Sunday, April 22, 2007
A Weekend in Cape Town
A week ago yesterday, we left for Cape Town. The plan was to leave early, to make it to the morning markets, but life with children never goes exactly as planned. It’s a 4 hour drive, and the National Highway (N2) from Mossel Bay to Cape Town lies at the foot of several mountain ranges, make it quite a scenic trip. Or hotel reservations were at the downtown Best Western, which was reportedly a nice place to stay, complete with kitchenettes in the rooms and two pools on the property. Had it not been for a mosquito-infested room and my son getting multiple bites on the face, one of which swelled up to the size of a foos-ball (on his eye-lid, of course, making him resemble Quasi-moto), we might not have checked out after the second night. Fortunately for us, the Victoria & Alfred Hotel on the Waterfront had availability, but this meant that we would have to check our dog into a nearby kennel for the remainder of our time in Cape Town. Just one look at my son’s face was all I needed to be convinced that this was the right decision, and within a few hours we were all settled into our new room on Cape Town’s glorious Waterfront.
One of the highlights of our time in Cape Town was definitely shopping. It’s much easier to find cute kids clothes in South Africa’s larger cities, so we spent some time at the Canal Walk and Waterfront shopping malls. We also tried to visit the shopping area known as Cavendish Square, in the portion of Cape Town known as Claremont, but it appeared fairly unattractive from the street, and so we settled for a little hike on a path called the Liesbeck Trail.
The Liesbeck Trail is surprisingly beautiful, and I certainly didn’t expect to come across such a nice little nature trail in the midst of one of South Africa’s largest cities. At that point, we still had the dog with us, and since he’s a water dog, and the trail runs along a small river, he really enjoyed his little afternoon frolic.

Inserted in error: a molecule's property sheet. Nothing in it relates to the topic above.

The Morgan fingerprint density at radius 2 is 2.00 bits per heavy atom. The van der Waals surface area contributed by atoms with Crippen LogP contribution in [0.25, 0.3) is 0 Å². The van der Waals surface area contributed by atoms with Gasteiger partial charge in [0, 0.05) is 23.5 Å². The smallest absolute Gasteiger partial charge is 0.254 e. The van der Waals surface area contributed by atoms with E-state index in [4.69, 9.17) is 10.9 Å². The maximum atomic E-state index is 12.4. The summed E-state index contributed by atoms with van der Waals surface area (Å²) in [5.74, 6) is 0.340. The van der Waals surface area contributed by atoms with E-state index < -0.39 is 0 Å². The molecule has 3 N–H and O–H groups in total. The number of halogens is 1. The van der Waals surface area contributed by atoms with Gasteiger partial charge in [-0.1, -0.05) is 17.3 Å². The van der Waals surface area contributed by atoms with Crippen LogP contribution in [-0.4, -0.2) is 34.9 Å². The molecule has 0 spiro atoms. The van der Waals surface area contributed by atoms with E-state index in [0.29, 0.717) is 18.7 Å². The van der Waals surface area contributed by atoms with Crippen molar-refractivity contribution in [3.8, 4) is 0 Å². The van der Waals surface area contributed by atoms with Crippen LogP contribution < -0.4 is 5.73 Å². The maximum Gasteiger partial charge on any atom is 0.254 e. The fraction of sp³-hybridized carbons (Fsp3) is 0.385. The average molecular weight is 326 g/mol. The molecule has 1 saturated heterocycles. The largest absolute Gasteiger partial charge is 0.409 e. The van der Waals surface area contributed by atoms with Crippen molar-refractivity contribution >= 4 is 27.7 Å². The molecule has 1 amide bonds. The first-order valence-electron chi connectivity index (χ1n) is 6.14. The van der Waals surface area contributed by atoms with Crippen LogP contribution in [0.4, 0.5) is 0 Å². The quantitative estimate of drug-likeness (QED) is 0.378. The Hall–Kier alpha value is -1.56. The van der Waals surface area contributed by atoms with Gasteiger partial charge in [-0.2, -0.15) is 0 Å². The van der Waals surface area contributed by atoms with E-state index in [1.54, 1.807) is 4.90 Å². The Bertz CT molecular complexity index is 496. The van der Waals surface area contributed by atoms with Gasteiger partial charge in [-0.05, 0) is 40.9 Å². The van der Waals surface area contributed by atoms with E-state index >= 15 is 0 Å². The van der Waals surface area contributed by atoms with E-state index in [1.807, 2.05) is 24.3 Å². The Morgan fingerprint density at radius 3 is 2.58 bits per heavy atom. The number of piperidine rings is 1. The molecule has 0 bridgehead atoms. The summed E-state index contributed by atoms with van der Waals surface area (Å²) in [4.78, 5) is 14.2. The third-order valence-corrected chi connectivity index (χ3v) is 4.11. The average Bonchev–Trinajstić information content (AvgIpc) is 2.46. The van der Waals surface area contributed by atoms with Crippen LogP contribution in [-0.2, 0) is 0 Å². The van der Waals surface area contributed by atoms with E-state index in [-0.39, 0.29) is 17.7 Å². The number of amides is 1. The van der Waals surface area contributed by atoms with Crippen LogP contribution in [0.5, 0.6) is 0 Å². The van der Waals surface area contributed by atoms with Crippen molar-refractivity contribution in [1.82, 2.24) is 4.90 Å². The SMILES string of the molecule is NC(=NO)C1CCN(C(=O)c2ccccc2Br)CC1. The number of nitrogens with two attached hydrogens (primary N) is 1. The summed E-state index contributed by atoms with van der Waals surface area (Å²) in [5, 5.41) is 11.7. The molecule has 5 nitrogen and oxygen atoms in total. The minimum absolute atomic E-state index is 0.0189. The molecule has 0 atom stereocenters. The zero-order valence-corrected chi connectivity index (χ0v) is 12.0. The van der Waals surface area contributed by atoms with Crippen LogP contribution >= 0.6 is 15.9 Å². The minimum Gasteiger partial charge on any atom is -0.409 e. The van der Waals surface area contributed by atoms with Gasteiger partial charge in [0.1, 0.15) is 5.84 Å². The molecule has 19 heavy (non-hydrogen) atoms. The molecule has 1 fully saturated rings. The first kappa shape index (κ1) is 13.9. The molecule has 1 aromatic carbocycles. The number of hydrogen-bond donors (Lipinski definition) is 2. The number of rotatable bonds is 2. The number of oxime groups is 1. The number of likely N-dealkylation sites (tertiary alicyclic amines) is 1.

We also made it up to the Rhodes Memorial, a memorial dedicated to Cecil John Rhodes, a British explorer, powerful mining magnate, Prime Minister of the Cape Colony (and proponent of Colonial Expansionism). The memorial, which was completed in 1912 (a decade after Rhodes’ death), is as impressive as an ancient Greek temple, complete with huge columns and massive lion figures sculpted from local granite.
Food in Cape Town is also unrivalled, and we visited some of Cape Town’s best restaurants throughout our trip. Even South Africa’s finest dining establishments are surprisingly affordable on a Western budget, something we’re really going to miss back in Europe! From Marco’s African Café (with live entertainment and super friendly service) and Cape Town Fish Market (with a Japanese-style tepanyaki area and sushi counter) to Morton’s on the Wharf and Krugman’s Grill (both of whom hae fantastic steak!), we had some wonderful food during our trip. Beyond compare, however, was Baia Seafood Restaurant at the V&A Waterfront. This was the freshest, tastiest, fish we have without a doubt ever had, and the service couldn’t have been better. The setting is also unbeatable. You can ether have an outdoor table looking out over the harbor, or a cozy indoor spot on your own sofa – so romantic! It can be impossible to get a table here on the weekends, but we called ahead and lucked out.
And no trip to Cape Town is complete without visiting the seals down at the water’s edge, so I took the baby along to say hello. Some were basting in the sun, while others slyly swam along nearby boats, probably in search of food. The Two Oceans Aquarium (also at the Waterfront), is an excellent spot to see seals, penguins, and other marine animals, and we try to make a family outing of that whenever possible.
In conclusion, we had a fantastic time in Cape Town. Had I had someone along to help look after the baby (while my husband was working), I probably would have done a Township tour or a trip to a nearby museum, but some things must be left for our return to this fabulous city!